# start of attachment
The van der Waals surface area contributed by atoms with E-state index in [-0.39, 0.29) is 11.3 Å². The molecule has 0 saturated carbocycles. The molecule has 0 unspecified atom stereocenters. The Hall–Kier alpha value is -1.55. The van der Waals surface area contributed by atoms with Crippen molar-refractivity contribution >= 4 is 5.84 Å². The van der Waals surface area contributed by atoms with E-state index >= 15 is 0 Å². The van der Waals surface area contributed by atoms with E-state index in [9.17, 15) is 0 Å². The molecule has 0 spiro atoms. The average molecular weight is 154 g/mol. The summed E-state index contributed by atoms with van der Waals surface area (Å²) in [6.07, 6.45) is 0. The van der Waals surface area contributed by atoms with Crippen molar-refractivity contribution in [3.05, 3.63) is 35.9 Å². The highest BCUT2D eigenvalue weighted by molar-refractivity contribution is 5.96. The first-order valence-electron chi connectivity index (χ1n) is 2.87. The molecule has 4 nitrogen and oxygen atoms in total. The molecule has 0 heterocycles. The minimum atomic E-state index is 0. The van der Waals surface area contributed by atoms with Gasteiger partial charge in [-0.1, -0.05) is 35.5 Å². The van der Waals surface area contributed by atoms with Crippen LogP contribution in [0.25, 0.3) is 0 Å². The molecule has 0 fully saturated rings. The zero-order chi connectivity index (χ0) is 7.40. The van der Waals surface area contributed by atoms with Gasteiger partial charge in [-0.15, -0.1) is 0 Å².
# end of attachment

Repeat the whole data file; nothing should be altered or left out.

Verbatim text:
The van der Waals surface area contributed by atoms with E-state index in [-0.39, 0.29) is 11.3 Å². The molecule has 0 saturated carbocycles. The molecule has 0 unspecified atom stereocenters. The Hall–Kier alpha value is -1.55. The van der Waals surface area contributed by atoms with Crippen molar-refractivity contribution >= 4 is 5.84 Å². The van der Waals surface area contributed by atoms with E-state index >= 15 is 0 Å². The van der Waals surface area contributed by atoms with E-state index in [9.17, 15) is 0 Å². The molecule has 0 spiro atoms. The average molecular weight is 154 g/mol. The summed E-state index contributed by atoms with van der Waals surface area (Å²) in [6.07, 6.45) is 0. The van der Waals surface area contributed by atoms with Crippen molar-refractivity contribution in [3.05, 3.63) is 35.9 Å². The highest BCUT2D eigenvalue weighted by molar-refractivity contribution is 5.96. The first-order valence-electron chi connectivity index (χ1n) is 2.87. The molecule has 4 nitrogen and oxygen atoms in total. The molecule has 0 heterocycles. The minimum atomic E-state index is 0. The van der Waals surface area contributed by atoms with Gasteiger partial charge in [-0.1, -0.05) is 35.5 Å². The van der Waals surface area contributed by atoms with Crippen LogP contribution in [0.25, 0.3) is 0 Å². The molecule has 0 fully saturated rings. The zero-order chi connectivity index (χ0) is 7.40. The van der Waals surface area contributed by atoms with Gasteiger partial charge in [-0.15, -0.1) is 0 Å².